Monthly Archives: August 2013

Good News Friday #20

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Good News Friday has had to become Good News Saturday this week. It’s not that there hasn’t been any good news until today, just that things have been hectic, even by our standards! I have two big deadlines looming at work (first one met, second one will be a seat-of-my-pants job) and I got a bit carried away with my Story of Mum exhibition on Friday. If you haven’t seen my identity parade, I’d love to know your thoughts.

Anyway, so where’s the good news? Well…

First, I got a seat for Boo for eating and playing. If you follow me on Twitter, you’ll have seen my moans and concerns about the fact that Boo’s OT referrals (health and social services) have not come through, after many months of being on the list, and despite him being flagged as an urgent patient. You see Boo’s increased and asymmetrical tone mean he is at risk of scoliosis (curvature of the spine) if he doesn’t have adequate postural seating.  The Cushi Tush I got him months ago is too small now.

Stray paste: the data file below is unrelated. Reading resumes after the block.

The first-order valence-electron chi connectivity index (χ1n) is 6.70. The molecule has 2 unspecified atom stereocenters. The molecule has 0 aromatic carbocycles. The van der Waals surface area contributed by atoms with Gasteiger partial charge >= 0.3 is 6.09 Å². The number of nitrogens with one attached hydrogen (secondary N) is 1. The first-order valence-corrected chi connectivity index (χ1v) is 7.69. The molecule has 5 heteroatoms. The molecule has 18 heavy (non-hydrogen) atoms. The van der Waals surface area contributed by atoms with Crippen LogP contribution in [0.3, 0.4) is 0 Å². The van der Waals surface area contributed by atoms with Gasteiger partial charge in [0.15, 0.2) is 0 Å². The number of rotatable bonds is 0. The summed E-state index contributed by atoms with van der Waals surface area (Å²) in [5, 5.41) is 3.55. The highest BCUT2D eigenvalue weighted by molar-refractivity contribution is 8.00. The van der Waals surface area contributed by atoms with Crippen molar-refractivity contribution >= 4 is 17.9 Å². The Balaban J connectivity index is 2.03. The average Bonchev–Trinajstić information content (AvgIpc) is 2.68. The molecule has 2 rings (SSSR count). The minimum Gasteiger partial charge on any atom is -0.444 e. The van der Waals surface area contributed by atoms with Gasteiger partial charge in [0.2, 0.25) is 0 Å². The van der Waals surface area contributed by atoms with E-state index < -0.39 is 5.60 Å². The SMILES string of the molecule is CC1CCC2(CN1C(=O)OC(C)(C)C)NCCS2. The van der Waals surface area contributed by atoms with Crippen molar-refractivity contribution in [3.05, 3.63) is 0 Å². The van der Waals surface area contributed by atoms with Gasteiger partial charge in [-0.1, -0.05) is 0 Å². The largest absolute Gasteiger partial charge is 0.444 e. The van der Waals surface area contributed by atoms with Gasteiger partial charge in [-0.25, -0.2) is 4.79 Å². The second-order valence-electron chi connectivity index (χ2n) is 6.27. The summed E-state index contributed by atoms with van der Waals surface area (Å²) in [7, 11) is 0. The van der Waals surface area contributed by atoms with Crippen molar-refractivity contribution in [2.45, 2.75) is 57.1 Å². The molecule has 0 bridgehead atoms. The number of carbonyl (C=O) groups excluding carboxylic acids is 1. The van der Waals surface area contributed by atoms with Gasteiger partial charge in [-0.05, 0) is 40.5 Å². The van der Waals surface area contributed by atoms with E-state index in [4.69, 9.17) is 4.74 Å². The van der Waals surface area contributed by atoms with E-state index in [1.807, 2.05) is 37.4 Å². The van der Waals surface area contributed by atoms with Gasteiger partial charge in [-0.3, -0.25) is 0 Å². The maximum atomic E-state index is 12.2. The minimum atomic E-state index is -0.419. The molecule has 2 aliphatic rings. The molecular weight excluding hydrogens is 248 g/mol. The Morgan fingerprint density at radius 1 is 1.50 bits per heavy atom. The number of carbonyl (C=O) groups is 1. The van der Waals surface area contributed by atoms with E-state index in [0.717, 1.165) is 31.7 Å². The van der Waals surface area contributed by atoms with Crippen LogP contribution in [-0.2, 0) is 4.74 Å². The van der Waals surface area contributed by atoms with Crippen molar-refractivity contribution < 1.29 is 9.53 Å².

So via Twitter and the blog’s Facebook page I sent out a request for advice from others whose kids have similar issues. I was overwhelmed by the response and decided he needed a Breezi. They are relatively expensive, even before you add the backrests, pommels etc. Boo will need. Long story short: last weekend I won one on Ebay. For £9.99. Yes: £9.99. OK I had to drive 100 miles there and back to get it and it’s a bit bashed about in the corners, but who cares? And even without the bits he needs, I can see it’s right for Boo. A rep for the manufacturer is doing an assessment for the inserts and accessories he needs on Tuesday and he is going to try social services to pay for them. We’ll see. Main thing is he is supported so his hand and arm function can continue (slowly to) improve. And then we need to get something for nursery…